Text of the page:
Which brings me to my closing question: does the New York Times consider Van Jones a ‘lefty dream boat‘ in spite of…or because of…his past advocacy of violent, anti-American views?

– Morgen

Addendum [Morgen]: Thanks for the warm welcome, and for not knocking me around for asking you to sit through a 4+ minute video like this. To follow up on Patterico’s note above, I actually produced the entire video. Working with the original audio of course. I’m sort of hoping one of Jones’ defenders tries to deny he had anything to do with this. April’s Fools joke? Yeah, they wish. So let me save Media Matters a little time. The name of the album this track appears on is Shame the Devil: Hip-Hop Tells The Truth About The Prison Industrial Complex. You can see a reference to it on the old Freedom Fighter web site here. The actual audio came from here – the track is called ‘John Law’. Who knows, there is probably worse than this on the album, have yourself a listening party if you want. But I keyed in on this track because the members of the band who wrote and performed this (the Red Guard) were former employees of Van Jones and remain closely connected to him (or at least organizations he founded). I see no point in dragging them into this, but there is really no way Van Jones can deny culpability for putting out this garbage. And the media can easily confirm all of this…if they had any desire to. But I guess it’s no fun to embarrass one of your heroes.

UPDATE BY PATTERICO: Thanks to Ace for the link.

Signs of Supreme Court activism worry Reagan administration lawyers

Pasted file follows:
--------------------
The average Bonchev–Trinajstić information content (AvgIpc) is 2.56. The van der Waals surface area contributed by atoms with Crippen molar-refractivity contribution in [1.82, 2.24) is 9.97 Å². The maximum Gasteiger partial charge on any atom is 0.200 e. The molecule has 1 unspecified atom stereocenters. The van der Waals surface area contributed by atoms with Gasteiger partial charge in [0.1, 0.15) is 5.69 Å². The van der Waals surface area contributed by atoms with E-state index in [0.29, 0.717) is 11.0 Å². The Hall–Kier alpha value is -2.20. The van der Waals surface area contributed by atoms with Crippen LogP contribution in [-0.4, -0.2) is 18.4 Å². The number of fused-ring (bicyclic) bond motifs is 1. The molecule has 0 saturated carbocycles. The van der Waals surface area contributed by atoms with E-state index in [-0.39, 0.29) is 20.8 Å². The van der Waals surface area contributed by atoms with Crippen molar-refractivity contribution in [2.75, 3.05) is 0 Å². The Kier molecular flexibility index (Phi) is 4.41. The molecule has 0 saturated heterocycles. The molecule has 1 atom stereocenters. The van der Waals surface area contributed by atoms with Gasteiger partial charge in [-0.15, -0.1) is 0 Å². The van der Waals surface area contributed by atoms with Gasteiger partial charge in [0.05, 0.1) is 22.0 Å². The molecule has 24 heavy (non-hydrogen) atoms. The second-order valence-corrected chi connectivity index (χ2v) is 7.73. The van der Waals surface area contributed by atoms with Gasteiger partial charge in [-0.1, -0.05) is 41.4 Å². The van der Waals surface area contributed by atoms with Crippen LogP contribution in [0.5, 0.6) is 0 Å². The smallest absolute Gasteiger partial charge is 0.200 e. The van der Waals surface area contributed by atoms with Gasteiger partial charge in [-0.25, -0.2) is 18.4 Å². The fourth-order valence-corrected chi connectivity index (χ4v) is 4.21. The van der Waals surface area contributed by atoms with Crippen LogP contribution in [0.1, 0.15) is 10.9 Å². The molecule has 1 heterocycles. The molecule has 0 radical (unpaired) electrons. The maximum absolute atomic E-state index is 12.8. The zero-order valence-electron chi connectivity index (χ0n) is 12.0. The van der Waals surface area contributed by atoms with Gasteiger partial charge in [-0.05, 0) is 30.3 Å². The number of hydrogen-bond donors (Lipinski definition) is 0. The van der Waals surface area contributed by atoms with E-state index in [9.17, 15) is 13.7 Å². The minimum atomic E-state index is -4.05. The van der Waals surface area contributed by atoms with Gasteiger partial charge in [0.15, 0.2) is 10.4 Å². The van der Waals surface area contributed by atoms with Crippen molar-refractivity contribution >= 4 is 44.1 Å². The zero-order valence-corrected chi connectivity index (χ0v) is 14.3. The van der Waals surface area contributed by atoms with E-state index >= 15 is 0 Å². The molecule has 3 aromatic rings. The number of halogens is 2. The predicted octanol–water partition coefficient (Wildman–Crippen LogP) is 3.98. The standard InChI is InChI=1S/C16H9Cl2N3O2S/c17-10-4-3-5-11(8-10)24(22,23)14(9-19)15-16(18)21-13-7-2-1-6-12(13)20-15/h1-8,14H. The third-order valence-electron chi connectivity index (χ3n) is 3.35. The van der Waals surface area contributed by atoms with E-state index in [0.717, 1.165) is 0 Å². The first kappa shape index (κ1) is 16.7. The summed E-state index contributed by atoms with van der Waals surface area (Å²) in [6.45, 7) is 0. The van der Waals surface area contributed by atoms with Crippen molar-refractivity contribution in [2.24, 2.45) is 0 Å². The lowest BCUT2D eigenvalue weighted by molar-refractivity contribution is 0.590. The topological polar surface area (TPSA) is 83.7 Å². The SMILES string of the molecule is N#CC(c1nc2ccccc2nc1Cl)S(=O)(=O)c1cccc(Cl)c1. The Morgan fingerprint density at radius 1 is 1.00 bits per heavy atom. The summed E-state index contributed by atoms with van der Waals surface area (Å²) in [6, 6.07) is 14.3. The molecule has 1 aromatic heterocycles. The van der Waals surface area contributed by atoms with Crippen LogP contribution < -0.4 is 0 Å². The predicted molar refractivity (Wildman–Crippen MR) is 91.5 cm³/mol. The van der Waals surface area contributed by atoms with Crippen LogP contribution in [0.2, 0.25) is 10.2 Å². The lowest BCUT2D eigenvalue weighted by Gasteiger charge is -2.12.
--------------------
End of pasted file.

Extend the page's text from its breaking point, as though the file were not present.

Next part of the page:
Filed under: Dog Trainer — Karl @ 8:33 am

[Posted by Karl]

David Bernstein correctly notes a more accurate title for this page one propaganda would be “Lawyers Who Voted for Obama Want his Health Care Law to be Upheld“:

It turns out that the only “Reagan Administration lawyers” they are able to quote are Charles Fried and Doug Kmiec, both of whom quite publicly endorsed candidate Obama in 2008.  Kmiec, in fact, was rewarded with an ambassadorship for his service.

As for Fried, one of his former constitutional law students, Dan McLaughlin, observes:

It is fair and accurate to describe Prof. Fried as a former Reagan official and former member of the GOP legal establishment. But it is deeply misleading to suggest that he speaks today for some element of mainstream thought on the Right, or to tout his views on Obamacare without presenting to readers his support for Obama, his effective divorce from the modern GOP, and the extreme nature of his views on the government’s ability to make you buy broccoli.

The L.A. Times bias here is probably not merely ideological.  After all, they could certainly use a newspaper mandate.

–Karl

The Righteous Mind

Filed under: General — Karl @ 7:38 am

[Posted by Karl]

This is generally not the opening usually seen for a Nicholas D. Kristof column:

Conservatives may not like liberals, but they seem to understand them. In contrast, many liberals find conservative voters not just wrong but also bewildering.